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During college, nearly 10 years ago, I worked at a used game store — the kind where you could buy and sell pre-owned movies, games, and systems. A guy in his early 20s came in one day with a collection to get rid of: old PlayStation 2 games, DVDs, and a USB flash drive. We gave him money for the items we could take and gave back the stuff we couldn’t, included the drive. But he didn’t want anything back and said we should just chuck whatever we couldn’t pay him for. So that’s what I did.

Except for the flash drive. I could tell from its weight and its rubber casing that this was not a cheapo drive. It had to be at least 16 gigs, which when you adjust for inflation equals roughly 10 billion terabytes today. But what was on it? My mind raced with possibilities: He had tried to trade it in with movies and games, so it could be filled with bootleg movies, game emulators, or ROMs, the type of stuff it’d take me weeks to collect on the Pirate Bay. Infinite possibilities.

But I was also a bit conflicted. I’d wiped enough Xbox hard drives and iPod Minis to know that people who sold their things here were not the kind of people to care enough to wipe them, which meant that the flash drive could contain highly personal content. Documents, letters, emails, photos, even the guy’s porn collection. Then again, he did leave it there by choice. And if I saw anything vitally important or sensitive, I could always track down the dude or just delete it and protect his privacy. But to a 19-year-old nerd, the allure was undeniable.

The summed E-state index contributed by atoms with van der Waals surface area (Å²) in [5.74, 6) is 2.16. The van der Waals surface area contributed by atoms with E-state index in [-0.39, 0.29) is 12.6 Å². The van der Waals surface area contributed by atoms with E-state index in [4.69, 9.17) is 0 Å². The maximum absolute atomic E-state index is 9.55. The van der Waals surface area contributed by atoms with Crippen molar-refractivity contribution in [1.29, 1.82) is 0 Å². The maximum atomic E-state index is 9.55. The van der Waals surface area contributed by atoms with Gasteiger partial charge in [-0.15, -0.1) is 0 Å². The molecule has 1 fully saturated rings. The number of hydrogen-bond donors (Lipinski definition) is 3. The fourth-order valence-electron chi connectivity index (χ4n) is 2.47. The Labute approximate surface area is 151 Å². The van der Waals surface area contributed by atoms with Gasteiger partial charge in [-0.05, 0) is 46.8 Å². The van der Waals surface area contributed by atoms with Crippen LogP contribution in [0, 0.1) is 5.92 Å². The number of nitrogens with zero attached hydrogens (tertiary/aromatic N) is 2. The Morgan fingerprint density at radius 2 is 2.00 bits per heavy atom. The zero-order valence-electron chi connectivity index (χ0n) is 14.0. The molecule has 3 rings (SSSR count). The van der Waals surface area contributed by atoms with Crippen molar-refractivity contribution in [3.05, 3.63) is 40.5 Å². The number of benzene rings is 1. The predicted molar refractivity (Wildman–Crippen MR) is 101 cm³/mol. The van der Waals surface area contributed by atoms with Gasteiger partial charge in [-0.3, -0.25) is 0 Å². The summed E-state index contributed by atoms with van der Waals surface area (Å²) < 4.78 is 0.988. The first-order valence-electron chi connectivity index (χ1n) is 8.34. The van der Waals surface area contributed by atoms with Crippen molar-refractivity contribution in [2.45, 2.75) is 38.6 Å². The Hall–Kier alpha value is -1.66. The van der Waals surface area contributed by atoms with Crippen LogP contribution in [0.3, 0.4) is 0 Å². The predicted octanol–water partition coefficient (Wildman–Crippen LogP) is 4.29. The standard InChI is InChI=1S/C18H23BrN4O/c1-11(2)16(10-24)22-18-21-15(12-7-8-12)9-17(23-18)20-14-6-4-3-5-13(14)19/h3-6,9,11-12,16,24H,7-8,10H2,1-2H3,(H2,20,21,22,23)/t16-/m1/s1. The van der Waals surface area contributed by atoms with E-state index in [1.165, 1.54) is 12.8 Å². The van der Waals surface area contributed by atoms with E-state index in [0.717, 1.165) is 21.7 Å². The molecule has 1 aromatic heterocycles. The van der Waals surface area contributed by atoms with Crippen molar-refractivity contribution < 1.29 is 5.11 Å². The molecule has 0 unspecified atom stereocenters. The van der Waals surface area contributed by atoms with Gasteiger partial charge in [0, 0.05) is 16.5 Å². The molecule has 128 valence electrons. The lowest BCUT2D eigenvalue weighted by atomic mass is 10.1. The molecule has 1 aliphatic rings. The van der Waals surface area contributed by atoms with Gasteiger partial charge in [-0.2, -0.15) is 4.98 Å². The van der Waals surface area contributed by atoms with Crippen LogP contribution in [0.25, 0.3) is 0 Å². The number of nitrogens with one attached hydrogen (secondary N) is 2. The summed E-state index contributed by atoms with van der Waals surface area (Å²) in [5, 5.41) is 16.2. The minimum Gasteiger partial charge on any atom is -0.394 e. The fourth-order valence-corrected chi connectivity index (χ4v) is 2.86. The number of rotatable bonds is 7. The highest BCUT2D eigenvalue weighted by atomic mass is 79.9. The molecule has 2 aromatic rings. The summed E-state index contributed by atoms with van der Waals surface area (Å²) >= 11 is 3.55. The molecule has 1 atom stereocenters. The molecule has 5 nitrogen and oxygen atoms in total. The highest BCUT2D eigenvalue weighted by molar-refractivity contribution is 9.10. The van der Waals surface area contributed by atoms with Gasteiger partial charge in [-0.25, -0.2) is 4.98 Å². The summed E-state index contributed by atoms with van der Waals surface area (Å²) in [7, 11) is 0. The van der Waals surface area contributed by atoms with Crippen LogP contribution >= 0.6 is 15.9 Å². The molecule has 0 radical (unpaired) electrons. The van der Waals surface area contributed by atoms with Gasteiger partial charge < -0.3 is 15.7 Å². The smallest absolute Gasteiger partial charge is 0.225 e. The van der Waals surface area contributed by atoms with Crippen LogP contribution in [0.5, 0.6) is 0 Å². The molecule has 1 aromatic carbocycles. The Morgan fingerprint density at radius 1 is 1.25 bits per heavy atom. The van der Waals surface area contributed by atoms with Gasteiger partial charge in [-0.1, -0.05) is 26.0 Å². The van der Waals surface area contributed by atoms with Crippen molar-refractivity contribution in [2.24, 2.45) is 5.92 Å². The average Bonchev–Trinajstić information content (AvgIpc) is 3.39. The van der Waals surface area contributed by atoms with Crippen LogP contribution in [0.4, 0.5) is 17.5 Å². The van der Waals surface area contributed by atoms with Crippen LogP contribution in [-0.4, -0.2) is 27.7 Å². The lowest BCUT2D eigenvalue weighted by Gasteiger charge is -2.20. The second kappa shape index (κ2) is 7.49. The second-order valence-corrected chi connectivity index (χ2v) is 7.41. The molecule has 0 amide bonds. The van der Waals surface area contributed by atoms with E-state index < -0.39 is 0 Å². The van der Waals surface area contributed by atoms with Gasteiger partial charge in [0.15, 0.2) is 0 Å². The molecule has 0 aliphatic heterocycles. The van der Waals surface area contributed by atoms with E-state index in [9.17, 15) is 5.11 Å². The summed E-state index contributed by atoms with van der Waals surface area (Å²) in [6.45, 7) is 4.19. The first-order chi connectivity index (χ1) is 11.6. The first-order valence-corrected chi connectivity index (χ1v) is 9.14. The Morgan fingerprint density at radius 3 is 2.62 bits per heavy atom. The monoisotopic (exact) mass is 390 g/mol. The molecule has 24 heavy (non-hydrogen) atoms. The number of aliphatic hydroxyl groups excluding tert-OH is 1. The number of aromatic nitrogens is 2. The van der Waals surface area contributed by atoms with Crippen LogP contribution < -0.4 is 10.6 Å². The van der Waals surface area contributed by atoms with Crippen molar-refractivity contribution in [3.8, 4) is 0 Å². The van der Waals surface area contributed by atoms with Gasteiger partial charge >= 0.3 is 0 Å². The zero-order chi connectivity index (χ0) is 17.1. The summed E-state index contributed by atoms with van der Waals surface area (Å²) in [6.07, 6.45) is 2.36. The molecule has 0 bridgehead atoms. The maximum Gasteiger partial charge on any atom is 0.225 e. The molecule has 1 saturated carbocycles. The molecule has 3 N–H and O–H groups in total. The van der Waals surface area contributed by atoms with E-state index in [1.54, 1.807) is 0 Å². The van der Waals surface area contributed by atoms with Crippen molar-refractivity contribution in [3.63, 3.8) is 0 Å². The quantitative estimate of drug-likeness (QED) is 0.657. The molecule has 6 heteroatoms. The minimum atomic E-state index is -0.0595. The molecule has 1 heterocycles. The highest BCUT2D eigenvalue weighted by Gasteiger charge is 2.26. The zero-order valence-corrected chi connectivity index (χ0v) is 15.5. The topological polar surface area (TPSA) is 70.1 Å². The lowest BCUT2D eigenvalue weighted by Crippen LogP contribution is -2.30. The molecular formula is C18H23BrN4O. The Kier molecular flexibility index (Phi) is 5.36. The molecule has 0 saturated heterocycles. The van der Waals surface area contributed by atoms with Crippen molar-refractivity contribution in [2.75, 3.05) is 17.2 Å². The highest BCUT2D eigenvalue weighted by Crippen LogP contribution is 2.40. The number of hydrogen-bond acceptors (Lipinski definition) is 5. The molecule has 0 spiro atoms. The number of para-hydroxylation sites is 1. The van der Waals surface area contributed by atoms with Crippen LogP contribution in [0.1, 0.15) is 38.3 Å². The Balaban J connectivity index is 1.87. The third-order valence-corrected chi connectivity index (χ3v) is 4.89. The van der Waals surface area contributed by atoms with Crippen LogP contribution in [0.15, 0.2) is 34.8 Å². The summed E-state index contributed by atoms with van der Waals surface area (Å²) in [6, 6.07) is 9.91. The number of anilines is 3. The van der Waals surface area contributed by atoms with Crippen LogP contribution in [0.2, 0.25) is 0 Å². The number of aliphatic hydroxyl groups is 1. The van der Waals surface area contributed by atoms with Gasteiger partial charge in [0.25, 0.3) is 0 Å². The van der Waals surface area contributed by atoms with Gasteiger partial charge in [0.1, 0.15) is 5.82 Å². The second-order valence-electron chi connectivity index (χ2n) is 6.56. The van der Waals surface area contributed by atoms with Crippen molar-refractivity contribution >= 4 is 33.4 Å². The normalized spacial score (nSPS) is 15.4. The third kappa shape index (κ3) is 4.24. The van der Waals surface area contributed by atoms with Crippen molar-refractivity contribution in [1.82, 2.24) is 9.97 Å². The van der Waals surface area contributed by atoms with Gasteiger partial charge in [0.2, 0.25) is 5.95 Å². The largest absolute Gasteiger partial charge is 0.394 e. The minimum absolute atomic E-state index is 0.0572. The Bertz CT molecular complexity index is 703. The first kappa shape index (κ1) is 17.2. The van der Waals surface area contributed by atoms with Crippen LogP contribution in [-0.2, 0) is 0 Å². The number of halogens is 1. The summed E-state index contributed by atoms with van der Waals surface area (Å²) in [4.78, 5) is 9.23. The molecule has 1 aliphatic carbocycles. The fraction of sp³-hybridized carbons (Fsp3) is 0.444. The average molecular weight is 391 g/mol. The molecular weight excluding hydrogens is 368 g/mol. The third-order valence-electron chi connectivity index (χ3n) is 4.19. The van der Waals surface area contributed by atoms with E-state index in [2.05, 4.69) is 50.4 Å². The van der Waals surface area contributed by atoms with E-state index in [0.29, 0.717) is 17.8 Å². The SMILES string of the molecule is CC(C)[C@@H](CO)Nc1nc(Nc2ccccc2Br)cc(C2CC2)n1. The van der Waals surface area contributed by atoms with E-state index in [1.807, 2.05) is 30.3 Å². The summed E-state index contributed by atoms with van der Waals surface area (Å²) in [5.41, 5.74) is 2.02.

So I took the drive and put it on my key ring. When I got home to my computer, I popped it into a USB port, which revealed the contents:

E:\ is not accessible.

The file or directory is corrupted and unreadable.

The limitless potential, the hours of entertainment, the moral quandary — all gone.

In popular writing, a mystical item of grave importance but little explication — the briefcase in Pulp Fiction, the Ark of the Covenant in Raiders, the Maltese falcon — is called a MacGuffin. But this flash drive was the inverse: a Fitzpatrick. It has no potential, no importance, and we know exactly how it works (i.e., it doesn’t).

So whether through poetic irony or sheer laziness, I’ve kept the USB drive on my key ring through multiple cars, multiple apartments, and multiple other disappointments. My own personal Fitzpatrick.

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Key Ring Chronicles is a crowd-sourced project that explores the stories behind objects that people keep on their key rings. It was created and is overseen by Paul Lukas, who has kept a quarter with a hole drilled through it on his own key ring since 1987. Readers are encouraged to participate by sending photos and descriptions here.